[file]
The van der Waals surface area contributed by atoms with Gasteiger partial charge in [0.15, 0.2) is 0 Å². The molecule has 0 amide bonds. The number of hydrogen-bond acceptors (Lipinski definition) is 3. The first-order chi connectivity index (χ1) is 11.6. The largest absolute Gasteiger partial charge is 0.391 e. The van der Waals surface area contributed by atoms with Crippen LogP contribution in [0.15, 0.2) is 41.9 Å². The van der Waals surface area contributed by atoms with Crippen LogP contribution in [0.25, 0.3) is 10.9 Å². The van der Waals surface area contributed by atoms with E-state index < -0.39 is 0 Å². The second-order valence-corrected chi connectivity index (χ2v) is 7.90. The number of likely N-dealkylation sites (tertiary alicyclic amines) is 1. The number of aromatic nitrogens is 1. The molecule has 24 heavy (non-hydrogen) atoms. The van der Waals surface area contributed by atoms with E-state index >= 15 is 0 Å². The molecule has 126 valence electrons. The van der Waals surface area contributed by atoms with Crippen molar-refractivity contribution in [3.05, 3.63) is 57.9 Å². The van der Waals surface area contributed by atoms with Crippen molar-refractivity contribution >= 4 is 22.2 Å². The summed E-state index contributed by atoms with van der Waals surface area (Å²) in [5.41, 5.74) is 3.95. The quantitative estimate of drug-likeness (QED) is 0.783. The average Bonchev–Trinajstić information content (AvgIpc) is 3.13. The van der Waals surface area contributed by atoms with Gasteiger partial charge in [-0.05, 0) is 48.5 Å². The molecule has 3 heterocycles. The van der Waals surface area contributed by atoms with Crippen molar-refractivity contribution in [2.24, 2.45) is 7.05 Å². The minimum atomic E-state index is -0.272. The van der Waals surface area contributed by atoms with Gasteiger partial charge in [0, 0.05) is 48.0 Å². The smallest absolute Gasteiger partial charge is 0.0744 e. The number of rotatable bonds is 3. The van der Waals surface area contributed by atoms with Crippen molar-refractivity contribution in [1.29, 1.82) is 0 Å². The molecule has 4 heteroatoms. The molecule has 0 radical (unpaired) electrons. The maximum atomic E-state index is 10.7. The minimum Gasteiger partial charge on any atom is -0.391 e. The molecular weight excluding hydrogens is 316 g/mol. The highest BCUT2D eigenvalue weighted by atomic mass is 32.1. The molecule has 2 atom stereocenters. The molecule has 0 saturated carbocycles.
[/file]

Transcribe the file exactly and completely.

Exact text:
The van der Waals surface area contributed by atoms with Gasteiger partial charge in [0.15, 0.2) is 0 Å². The molecule has 0 amide bonds. The number of hydrogen-bond acceptors (Lipinski definition) is 3. The first-order chi connectivity index (χ1) is 11.6. The largest absolute Gasteiger partial charge is 0.391 e. The van der Waals surface area contributed by atoms with Crippen LogP contribution in [0.15, 0.2) is 41.9 Å². The van der Waals surface area contributed by atoms with Crippen LogP contribution in [0.25, 0.3) is 10.9 Å². The van der Waals surface area contributed by atoms with E-state index < -0.39 is 0 Å². The second-order valence-corrected chi connectivity index (χ2v) is 7.90. The number of likely N-dealkylation sites (tertiary alicyclic amines) is 1. The number of aromatic nitrogens is 1. The molecule has 24 heavy (non-hydrogen) atoms. The van der Waals surface area contributed by atoms with E-state index >= 15 is 0 Å². The molecule has 126 valence electrons. The van der Waals surface area contributed by atoms with Crippen molar-refractivity contribution in [3.05, 3.63) is 57.9 Å². The van der Waals surface area contributed by atoms with Crippen molar-refractivity contribution >= 4 is 22.2 Å². The summed E-state index contributed by atoms with van der Waals surface area (Å²) in [5.41, 5.74) is 3.95. The quantitative estimate of drug-likeness (QED) is 0.783. The average Bonchev–Trinajstić information content (AvgIpc) is 3.13. The van der Waals surface area contributed by atoms with Gasteiger partial charge in [-0.05, 0) is 48.5 Å². The molecule has 3 heterocycles. The van der Waals surface area contributed by atoms with Crippen molar-refractivity contribution in [2.24, 2.45) is 7.05 Å². The minimum atomic E-state index is -0.272. The van der Waals surface area contributed by atoms with Gasteiger partial charge in [0, 0.05) is 48.0 Å². The smallest absolute Gasteiger partial charge is 0.0744 e. The number of rotatable bonds is 3. The van der Waals surface area contributed by atoms with Crippen molar-refractivity contribution in [1.29, 1.82) is 0 Å². The molecule has 4 heteroatoms. The molecule has 0 radical (unpaired) electrons. The maximum atomic E-state index is 10.7. The minimum Gasteiger partial charge on any atom is -0.391 e. The molecular weight excluding hydrogens is 316 g/mol. The highest BCUT2D eigenvalue weighted by atomic mass is 32.1. The molecule has 2 atom stereocenters. The molecule has 0 saturated carbocycles.